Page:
The way to Wynn in Vegas
Las Vegas has got a lot classier, says Anthea Gerrie, and one of the reasons why is Jewish hotelier Steve Wynn
You have to blame it on Steve Wynn — the ever-escalating glitz, glamour, traffic, claustrophobic crowds and sheer hype that has made such a fabulous monster of Las Vegas, a resort which grows ever more fabulous and more monstrous by the day.
For it was Wynn, the Jewish casino entrepreneur, who decided to bring class to what was once — and not so long ago — a fun but unashamedly tacky gambling town marooned in the desert.
As Wynn created upmarket hostelries like the Mirage and Bellagio —which daringly set caviar bars, tuxedoed piano players and Picassos amongst the slot machines — novel and expensive attractions duly appeared to jazz up the town: white tigers, exploding volcanoes, those very classy dancing fountains immortalised in Ocean’s Eleven.
A virtual war of the worlds grew up on the Strip, as brashly reinvented Luxor, Paris, New York and Monte Carlo opened as the crowd-pleasing response. But the serious class challenge was mounted by Wynn’s nemesis, Sheldon Adelson, whose Venetian, with its startlingly lifelike Grand Canal and Rialto Bridge, set new top-end standards in Nevada.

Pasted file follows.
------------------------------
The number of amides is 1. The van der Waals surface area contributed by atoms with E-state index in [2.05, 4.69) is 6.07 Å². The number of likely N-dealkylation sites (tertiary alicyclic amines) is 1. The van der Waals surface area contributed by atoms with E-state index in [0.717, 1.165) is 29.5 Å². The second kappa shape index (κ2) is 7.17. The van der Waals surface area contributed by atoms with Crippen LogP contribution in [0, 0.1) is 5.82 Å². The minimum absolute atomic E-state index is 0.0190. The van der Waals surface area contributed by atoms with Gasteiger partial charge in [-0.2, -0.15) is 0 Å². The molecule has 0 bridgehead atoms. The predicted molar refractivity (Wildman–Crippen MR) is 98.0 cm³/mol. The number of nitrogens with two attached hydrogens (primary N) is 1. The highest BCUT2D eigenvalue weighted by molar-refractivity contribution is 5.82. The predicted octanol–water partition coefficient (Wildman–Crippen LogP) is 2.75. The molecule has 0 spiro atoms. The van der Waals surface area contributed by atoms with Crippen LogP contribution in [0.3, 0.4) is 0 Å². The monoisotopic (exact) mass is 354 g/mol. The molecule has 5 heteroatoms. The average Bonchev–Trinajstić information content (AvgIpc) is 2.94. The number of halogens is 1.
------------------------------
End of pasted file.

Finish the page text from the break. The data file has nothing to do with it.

Now Wynn (who sold on the Mirage and Bellagio), has attempted to trump the lot with an eponymous £1.5 billion hotel which makes no attempt to play the theme game. Instead, Wynn has harnessed the pulling power of designers — from Blahnik to Ferrari — who have never before hung their signs in Vegas; installed an amazing artificial garden of a lobby and complemented the live entertainment with an electronic ballet danced by giant flowers over a Lake of Dreams. It is the best show in town not starring a human.
The competition is responding in the only way — short of rebuilding — that it can, with truly world-class restaurants to replace the all-youcan-eat buffets and stunning stage productions in place of the cheesy spectaculars of old. Those traditional elements are still tucked away in most hotels (even the Wynn), but now those who prefer, can be fed by the world’s finest celebrity chefs and see the latest Broadway musicals too.
All this activity — not to mention new non-stop air service by BMI from Manchester — only adds to the crowd appeal. But perhaps the most interesting new development in the Las Vegas area is the one that lies half an hour outside the packed metropolis. Lake Las Vegas is for those who want the glitz and the gambling in close proximity, but who crave a more serene environment to stay in, free of traffic-jams and the packed hotel lobbies where you can only reach your room through the serried ranks of slot machines.
The Ritz-Carlton betrays a hint of its location only in the fact that, like its neighbours 17 miles distant on the Strip, it has been relentlessly themed — in this case to resemble a Tuscan village. But the lakeside walks and the chain’s famously attentive service are a relief after battling your way to food, entertainment or baccarat tables down the road. And there are local versions of
Steve Wynn’s new £1.5 billion hotel makes no attempt to play the theme game